Although the authors can't say whether the timely feedback from the referral laboratories, cleaning with PA-HP and UV, and high hand hygiene compliance on the ward limited the spread of C auris, the pathogen was isolated from fewer surfaces and patients than noted in prior reports. They say the response is noteworthy for the multifaceted interagency approach taken and for the extensive attempt at environmental assessment.
Dec 6 Infect Control Hosp Epidemiol study

 

Improper antifungal prescribing not tied to death in Candida blood infections

Originally published by CIDRAP News Dec 7

Inappropriate antifungal therapy did not have an impact on mortality in patients with Candida bloodstream infection (CBSIs), according to a study yesterday in BMC Infectious Diseases.

Researchers in Mexico looked at patients admitted to two referral tertiary centers in Mexico City from June 2008 to July 2014 with a blood culture positive for Candida. CBSIs represent 10% of all bloodstream infections, and mortality is high (46% to 75%). The purpose was to evaluate the impact on mortality of the Clinical and Laboratory Standards Institute's (CLSI's) updated clinical breakpoints for antifungal therapy for the most common Candida species. The breakpoints were updated in 2012.

Overall, 149 episodes of CBSI were included for analysis. The most frequent species identified were C albicans (40%), C tropicalis (23%), and C glabrata complex (20%). According to the 2012 CLSI breakpoints, 8.7% of the patients received inappropriate antifungal therapy. The 30-day mortality among CBSI patients was 38%.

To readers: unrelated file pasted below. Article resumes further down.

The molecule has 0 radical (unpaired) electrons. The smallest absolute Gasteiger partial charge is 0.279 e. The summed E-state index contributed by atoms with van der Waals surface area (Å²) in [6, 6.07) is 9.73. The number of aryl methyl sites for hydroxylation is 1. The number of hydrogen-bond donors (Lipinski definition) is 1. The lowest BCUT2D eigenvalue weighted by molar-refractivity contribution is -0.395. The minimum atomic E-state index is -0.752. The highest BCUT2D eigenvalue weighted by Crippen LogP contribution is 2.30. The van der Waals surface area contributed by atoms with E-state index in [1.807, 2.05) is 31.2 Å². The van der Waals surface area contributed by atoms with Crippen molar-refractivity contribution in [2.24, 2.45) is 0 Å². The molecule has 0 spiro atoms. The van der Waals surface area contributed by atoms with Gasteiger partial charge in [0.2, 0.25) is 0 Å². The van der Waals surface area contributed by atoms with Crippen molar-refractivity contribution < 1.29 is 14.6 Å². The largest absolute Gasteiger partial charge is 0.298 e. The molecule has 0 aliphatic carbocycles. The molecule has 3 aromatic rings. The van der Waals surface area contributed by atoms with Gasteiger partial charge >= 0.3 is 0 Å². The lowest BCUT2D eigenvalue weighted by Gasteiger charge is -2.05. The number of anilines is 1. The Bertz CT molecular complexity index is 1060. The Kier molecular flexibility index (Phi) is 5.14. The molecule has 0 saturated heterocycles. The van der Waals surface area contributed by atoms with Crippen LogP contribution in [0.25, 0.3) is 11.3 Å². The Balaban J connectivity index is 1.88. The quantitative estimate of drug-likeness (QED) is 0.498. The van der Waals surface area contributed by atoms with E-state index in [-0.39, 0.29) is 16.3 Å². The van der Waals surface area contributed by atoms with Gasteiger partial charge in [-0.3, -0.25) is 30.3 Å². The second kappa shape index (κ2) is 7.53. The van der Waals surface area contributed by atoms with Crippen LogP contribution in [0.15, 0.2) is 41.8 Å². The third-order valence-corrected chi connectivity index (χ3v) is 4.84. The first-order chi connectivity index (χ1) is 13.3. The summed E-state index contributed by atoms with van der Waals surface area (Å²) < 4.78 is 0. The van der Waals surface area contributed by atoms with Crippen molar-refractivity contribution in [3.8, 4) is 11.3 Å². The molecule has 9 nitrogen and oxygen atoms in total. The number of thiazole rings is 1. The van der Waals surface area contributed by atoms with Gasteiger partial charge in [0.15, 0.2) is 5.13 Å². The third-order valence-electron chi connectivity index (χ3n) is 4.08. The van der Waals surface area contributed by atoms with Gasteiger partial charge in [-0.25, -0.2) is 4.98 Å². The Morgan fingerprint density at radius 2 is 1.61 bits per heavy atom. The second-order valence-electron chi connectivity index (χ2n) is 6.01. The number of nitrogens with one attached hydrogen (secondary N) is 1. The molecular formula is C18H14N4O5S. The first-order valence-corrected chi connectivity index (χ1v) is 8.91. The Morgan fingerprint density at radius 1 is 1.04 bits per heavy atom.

In multivariate analysis, severe sepsis (odds ratio [OR], 3.4) and cirrhosis (OR, 36) were independently associated increased 30-day mortality, while early central venous catheter removal and previous antifungal therapy were associated with decreased 30-day mortality. Inappropriate antifungal therapy, as defined by the 2012 CLSI breakpoints, was not associated with 30-day mortality (OR, 0.19).

"Mortality in CBSI remains high due to disease severity and comorbidities such as cirrhosis at the time of diagnosis," the authors conclude. 
Dec 6 BMC Infect Dis study

 

Sanofi ends development of experimental C difficile vaccine

Originally published by CIDRAP News Dec 4

Drugmaker Sanofi Pasteur says it's discontinuing clinical development of an experimental vaccine for Clostridium difficile infection (CDI).

In a Dec 1 press release, the company announced that, following a planned interim analysis of early results from the phase 3 Cdiffense clinical trial, an independent data monitoring committee concluded that the study was unlikely to meet its primary objective. The trial was designed to test the efficacy and safety of a toxoid vaccine in a subpopulation at risk of CDI. The vaccine stimulates the immune system to fight toxins generated by C difficile bacteria.

The company said data from all vaccinated volunteers in the trial will continue to be analyzed for more information and shared with the scientific community.

CDI is a leading cause of diarrhea in hospital patients and one of the most common healthcare-associated infections. According to the CDC's most recent estimates, C difficile is responsible for nearly half a million infections among US hospital patients annually, with approximately 29,000 patients dying within 30 days of infection.
Dec 1 Sanofi press release      

Newsletter Sign-up

Get CIDRAP news and other free newsletters.

Sign up now»

OUR UNDERWRITERS

Unrestricted financial support provided by

Bentson Foundation 3MAccelerate DiagnosticsGilead 
Grant support for ASP provided by

  Become an underwriter»